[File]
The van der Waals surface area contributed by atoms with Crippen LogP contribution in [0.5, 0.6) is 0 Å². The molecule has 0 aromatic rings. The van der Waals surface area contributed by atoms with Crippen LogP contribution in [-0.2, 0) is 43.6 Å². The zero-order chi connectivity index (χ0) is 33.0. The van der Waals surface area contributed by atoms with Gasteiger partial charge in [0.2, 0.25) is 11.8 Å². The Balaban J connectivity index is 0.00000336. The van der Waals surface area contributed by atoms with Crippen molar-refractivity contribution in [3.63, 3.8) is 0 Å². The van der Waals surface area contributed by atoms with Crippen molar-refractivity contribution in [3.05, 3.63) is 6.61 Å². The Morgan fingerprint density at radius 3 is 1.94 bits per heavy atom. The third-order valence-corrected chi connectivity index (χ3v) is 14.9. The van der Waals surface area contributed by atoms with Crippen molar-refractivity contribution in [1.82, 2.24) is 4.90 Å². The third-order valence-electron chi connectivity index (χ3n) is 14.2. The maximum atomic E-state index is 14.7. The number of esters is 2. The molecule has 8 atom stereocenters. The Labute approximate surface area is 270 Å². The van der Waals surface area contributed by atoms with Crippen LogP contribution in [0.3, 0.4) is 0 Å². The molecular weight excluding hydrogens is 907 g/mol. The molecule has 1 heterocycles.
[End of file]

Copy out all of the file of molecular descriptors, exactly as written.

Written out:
The van der Waals surface area contributed by atoms with Crippen LogP contribution in [0.5, 0.6) is 0 Å². The molecule has 0 aromatic rings. The van der Waals surface area contributed by atoms with Crippen LogP contribution in [-0.2, 0) is 43.6 Å². The zero-order chi connectivity index (χ0) is 33.0. The van der Waals surface area contributed by atoms with Gasteiger partial charge in [0.2, 0.25) is 11.8 Å². The Balaban J connectivity index is 0.00000336. The van der Waals surface area contributed by atoms with Crippen molar-refractivity contribution in [3.63, 3.8) is 0 Å². The van der Waals surface area contributed by atoms with Crippen molar-refractivity contribution in [3.05, 3.63) is 6.61 Å². The Morgan fingerprint density at radius 3 is 1.94 bits per heavy atom. The third-order valence-corrected chi connectivity index (χ3v) is 14.9. The van der Waals surface area contributed by atoms with Crippen molar-refractivity contribution in [1.82, 2.24) is 4.90 Å². The third-order valence-electron chi connectivity index (χ3n) is 14.2. The maximum atomic E-state index is 14.7. The number of esters is 2. The molecule has 8 atom stereocenters. The Labute approximate surface area is 270 Å². The van der Waals surface area contributed by atoms with Crippen LogP contribution in [0.3, 0.4) is 0 Å². The molecular weight excluding hydrogens is 907 g/mol. The molecule has 1 heterocycles.